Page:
For most of us, staring up at the night sky only lets us see the brightest nearby stars, and if you’re anywhere near a city you probably won’t see much else thanks to pesky light pollution. The powerful lens on the Hubble Space Telescope doesn’t have to worry about any of that, and NASA can take gorgeous photos like the one you see above whenever it feels like it.
What you’re seeing here is a nearby galaxy called NGC 6744. It’s not a particularly interesting name, but that doesn’t make the colossal galaxy any less awesome. It’s up to twice as wide as our own Milky Way, and according to NASA it’s still a very active place.
The galaxy is thought to be around 200,000 light years across, which is about twice as wide as the Milky Way. In terms of its shape, it resembles our home galaxy quite a bit, with long, curved spiral arms made up of countless stars, planets, and loose gasses and dust.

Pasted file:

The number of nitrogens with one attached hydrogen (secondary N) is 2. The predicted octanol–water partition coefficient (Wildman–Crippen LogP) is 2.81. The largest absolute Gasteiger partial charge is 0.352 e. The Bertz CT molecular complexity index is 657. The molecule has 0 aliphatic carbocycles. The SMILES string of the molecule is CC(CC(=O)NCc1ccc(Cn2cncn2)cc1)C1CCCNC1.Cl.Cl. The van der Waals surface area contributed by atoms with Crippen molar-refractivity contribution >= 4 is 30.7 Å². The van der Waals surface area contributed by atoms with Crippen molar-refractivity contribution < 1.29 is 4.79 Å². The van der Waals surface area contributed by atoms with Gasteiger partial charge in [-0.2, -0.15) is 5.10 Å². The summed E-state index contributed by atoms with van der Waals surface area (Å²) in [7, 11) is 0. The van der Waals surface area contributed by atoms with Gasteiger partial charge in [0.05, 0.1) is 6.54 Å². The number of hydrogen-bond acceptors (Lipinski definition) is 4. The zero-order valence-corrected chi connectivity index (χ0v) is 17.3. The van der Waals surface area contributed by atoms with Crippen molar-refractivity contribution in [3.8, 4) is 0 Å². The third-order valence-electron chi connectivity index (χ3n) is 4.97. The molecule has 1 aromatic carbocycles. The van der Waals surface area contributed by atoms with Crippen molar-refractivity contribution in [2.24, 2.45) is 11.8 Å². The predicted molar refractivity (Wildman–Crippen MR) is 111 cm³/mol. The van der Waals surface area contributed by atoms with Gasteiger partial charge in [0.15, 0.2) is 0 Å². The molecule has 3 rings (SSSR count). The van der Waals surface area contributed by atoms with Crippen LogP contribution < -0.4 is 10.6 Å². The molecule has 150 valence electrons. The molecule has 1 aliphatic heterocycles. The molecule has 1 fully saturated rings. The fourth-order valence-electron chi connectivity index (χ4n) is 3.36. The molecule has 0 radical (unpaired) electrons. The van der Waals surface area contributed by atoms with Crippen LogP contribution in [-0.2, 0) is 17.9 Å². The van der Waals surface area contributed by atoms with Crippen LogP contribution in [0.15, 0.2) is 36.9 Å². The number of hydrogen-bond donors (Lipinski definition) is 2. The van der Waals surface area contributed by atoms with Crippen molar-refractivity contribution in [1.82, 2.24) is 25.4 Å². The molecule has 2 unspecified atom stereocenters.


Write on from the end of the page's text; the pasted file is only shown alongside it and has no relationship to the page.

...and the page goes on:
“NGC 6744 is similar to our home galaxy in more ways than one,” NASA explains in a new blog post. “Like the Milky Way, NGC 6744 has a prominent central region packed with old yellow stars. Moving away from the galactic core, one can see parts of the dusty spiral arms painted in shades of pink and blue; while the blue sites are full of young star clusters, the pink ones are regions of active star formation, indicating that the galaxy is still very lively.”
The photo was taken with Hubble’s WFC3, which stands for Wide Field Camera 3. The spacecraft is certainly getting up there in terms of age, having recently celebrated its 28th year in service after being launched back in 1990. It’s clear that the telescope has plenty of life left in it, and that’s a very good thing considering the mounting delays and absurd cost overruns of its sorta-successor, the James Webb Space Telescope.
The James Webb was supposed to be in space for a decade already but it hasn’t even gotten off the ground. Northrop Grumman, the contractor who has been consistently disappointing NASA and the US government while working on the project, has been messing up big time in its construction. The company, of course, refuses to absorb those costs and would rather pass the bill to NASA, which is already struggling for funding. Oh well, at least we have Hubble!